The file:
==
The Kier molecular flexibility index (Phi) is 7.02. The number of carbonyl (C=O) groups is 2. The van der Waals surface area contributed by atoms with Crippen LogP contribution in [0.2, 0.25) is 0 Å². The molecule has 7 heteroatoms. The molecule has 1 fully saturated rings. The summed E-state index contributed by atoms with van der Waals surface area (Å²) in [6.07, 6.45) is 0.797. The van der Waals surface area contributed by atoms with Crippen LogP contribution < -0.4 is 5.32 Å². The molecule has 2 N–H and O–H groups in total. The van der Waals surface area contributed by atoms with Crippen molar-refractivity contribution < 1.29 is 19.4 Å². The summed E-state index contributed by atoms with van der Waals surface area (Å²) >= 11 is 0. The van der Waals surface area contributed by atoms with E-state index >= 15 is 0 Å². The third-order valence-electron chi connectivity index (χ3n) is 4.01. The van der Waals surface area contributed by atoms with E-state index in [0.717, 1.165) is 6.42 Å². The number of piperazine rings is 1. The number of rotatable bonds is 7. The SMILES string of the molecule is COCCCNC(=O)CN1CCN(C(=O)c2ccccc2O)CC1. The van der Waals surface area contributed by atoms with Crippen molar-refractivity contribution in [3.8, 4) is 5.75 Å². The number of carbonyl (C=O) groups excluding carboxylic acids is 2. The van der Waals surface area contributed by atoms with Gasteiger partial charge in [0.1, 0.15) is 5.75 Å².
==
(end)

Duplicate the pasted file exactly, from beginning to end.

The Kier molecular flexibility index (Phi) is 7.02. The number of carbonyl (C=O) groups is 2. The van der Waals surface area contributed by atoms with Crippen LogP contribution in [0.2, 0.25) is 0 Å². The molecule has 7 heteroatoms. The molecule has 1 fully saturated rings. The summed E-state index contributed by atoms with van der Waals surface area (Å²) in [6.07, 6.45) is 0.797. The van der Waals surface area contributed by atoms with Crippen LogP contribution < -0.4 is 5.32 Å². The molecule has 2 N–H and O–H groups in total. The van der Waals surface area contributed by atoms with Crippen molar-refractivity contribution < 1.29 is 19.4 Å². The summed E-state index contributed by atoms with van der Waals surface area (Å²) >= 11 is 0. The van der Waals surface area contributed by atoms with E-state index >= 15 is 0 Å². The third-order valence-electron chi connectivity index (χ3n) is 4.01. The van der Waals surface area contributed by atoms with E-state index in [0.717, 1.165) is 6.42 Å². The number of piperazine rings is 1. The number of rotatable bonds is 7. The SMILES string of the molecule is COCCCNC(=O)CN1CCN(C(=O)c2ccccc2O)CC1. The van der Waals surface area contributed by atoms with Crippen molar-refractivity contribution in [3.8, 4) is 5.75 Å². The number of carbonyl (C=O) groups excluding carboxylic acids is 2. The van der Waals surface area contributed by atoms with Gasteiger partial charge in [0.1, 0.15) is 5.75 Å².